OFT welcomes Tribunal’s decision to strike out logbook loans’ appeal

125/11    18 November 2011The OFT has welcomed a Tribunal’s decision to strike out appeals by the UK’s biggest logbook loan businesses against the removal of their consumer credit licences.The First-tier Tribunal’s ruling to strike out the appeals of Nine Regions Limited (‘NRL’) and Log Book Loans Limited (together ‘Log Book Loans’) follows the OFT’s original decision that Log Book Loans were unfit to hold consumer credit licences.Logbook loans are secured on vehicles such as cars and motorbikes. If the borrower defaults, the loan company can seize the vehicle without going to court. Even after the vehicle is sold the borrower can still be pursued for any shortfall.The OFT asked the Tribunal to strike out Log Book Loans’ appeals because of evidence that emerged during the appeal hearing. Log Book Loans admitted that thousands of letters had been sent to borrowers in the name of a firm called Adams Spencer & Phillips (Legal Services) Limited (‘ASP’) falsely threatening to take legal action on behalf of NRL.The First-tier Tribunal found that:

  • the letters were sent to give borrowers a false impression that ASP was a body authorised to carry on activities as if it were a firm of solicitors, such as the conduct of litigation
  • ASP actually had no employees and was not a body or individual duly authorised to bring legal action on behalf of NRL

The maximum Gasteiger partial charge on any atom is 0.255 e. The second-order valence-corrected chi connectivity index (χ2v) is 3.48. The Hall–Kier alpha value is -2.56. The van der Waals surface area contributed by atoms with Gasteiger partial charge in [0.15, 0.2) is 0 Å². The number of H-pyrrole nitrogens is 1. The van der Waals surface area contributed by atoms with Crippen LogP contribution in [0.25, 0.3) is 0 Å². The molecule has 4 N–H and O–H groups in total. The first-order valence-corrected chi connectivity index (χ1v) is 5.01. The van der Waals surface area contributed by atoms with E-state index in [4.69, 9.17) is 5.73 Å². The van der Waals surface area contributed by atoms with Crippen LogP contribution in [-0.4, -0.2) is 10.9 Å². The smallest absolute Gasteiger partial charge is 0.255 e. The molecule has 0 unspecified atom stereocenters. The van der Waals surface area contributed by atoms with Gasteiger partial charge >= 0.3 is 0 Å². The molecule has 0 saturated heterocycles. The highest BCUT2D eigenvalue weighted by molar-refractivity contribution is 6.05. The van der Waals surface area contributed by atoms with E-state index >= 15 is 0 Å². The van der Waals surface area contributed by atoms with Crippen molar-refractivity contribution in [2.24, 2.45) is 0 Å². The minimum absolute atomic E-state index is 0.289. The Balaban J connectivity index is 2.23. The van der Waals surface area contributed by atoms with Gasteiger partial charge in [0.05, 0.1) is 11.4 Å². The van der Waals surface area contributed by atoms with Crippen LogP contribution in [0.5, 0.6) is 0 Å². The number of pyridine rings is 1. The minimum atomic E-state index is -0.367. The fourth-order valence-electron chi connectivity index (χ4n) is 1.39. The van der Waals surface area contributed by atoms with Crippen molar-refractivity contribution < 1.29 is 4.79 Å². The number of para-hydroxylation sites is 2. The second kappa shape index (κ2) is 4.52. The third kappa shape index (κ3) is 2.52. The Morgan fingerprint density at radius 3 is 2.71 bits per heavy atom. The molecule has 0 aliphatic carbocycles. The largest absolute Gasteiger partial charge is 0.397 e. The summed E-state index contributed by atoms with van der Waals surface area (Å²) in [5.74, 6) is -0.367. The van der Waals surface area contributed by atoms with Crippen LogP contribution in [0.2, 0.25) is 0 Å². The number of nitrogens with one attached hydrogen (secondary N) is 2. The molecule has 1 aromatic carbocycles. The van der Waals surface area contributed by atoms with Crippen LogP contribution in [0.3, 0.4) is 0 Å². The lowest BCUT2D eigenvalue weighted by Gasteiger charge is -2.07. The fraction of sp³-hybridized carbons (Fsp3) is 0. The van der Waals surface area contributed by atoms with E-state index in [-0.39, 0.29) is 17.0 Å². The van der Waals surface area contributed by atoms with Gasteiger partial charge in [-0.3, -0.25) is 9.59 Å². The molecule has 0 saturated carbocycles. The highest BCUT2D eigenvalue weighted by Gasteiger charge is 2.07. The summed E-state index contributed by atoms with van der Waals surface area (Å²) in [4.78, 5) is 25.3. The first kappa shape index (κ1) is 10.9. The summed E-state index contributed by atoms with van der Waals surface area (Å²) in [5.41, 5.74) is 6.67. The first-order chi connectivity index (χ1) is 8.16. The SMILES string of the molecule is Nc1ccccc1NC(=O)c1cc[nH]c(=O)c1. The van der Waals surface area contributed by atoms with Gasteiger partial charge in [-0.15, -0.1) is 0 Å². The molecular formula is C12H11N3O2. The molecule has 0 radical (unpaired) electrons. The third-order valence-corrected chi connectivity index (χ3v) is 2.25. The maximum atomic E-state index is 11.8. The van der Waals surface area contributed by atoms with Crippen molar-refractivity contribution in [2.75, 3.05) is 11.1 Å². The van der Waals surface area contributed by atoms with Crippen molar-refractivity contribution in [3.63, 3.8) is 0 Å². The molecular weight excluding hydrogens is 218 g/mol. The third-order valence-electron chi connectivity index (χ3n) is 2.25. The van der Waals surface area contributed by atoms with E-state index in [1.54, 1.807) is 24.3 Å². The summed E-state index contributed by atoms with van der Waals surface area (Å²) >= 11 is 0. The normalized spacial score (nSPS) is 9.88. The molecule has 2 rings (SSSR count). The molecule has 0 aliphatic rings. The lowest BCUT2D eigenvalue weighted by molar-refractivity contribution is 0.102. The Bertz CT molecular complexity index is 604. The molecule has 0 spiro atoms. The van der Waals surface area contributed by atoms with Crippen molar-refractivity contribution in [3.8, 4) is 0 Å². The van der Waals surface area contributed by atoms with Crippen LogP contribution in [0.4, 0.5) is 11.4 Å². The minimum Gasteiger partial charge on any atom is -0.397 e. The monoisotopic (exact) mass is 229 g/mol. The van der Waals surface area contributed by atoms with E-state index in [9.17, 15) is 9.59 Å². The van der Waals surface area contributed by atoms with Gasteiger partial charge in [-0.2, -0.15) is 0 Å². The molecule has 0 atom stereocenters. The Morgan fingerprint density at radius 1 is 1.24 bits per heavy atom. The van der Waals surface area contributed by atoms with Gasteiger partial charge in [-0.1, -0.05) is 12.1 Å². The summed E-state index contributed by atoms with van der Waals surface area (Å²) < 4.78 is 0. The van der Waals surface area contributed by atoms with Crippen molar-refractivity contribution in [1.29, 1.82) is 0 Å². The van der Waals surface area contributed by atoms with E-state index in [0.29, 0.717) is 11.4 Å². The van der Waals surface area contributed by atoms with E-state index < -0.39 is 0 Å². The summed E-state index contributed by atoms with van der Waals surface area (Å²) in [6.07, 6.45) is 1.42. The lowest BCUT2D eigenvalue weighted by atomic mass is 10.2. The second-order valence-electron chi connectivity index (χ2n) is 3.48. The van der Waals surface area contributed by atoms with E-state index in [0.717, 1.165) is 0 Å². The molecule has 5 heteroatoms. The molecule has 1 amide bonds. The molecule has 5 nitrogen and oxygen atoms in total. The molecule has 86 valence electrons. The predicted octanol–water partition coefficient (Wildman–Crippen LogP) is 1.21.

• deceptive practices included that between September 2009 and April 2010, employees of NRL called customers pretending to be employees of ASP
  • the ASP letters were part of a deliberate deceit
  • the deception was played out, not simply in front of customers but also with third parties such as solicitors acting for borrowers, as well as the Financial Ombudsman Service.

David Fisher, Director of the OFT’s Consumer Credit Group said:

‘The OFT welcomes the Tribunal’s decision to strike out the companies’ appeals. The decision confirms our view that these companies are unfit to hold their consumer credit licences.

‘Intentionally deceiving debtors as part of a debt collection policy is an extremely serious matter, which calls into question a licensee’s fitness. We expect businesses licensed by the OFT to treat all their customers, including those in arrears, fairly and transparently.’

NOTES

  1. A copy of the decision is on the First-tier Tribunal’s website.
  2. Log Book Loans can seek permission to appeal the decision of the First-tier Tribunal to the Upper Tribunal (Administrative Appeals Chamber) on the grounds that there has been an error of law. If the appeal period were to be extended in this way Log Book Loans would be able to trade under their licences until the end of the appeal period.
  3. The Consumer Credit Act 1974 requires most businesses offering credit, lending money or involved in activities relating to credit or hire to be licensed by the OFT.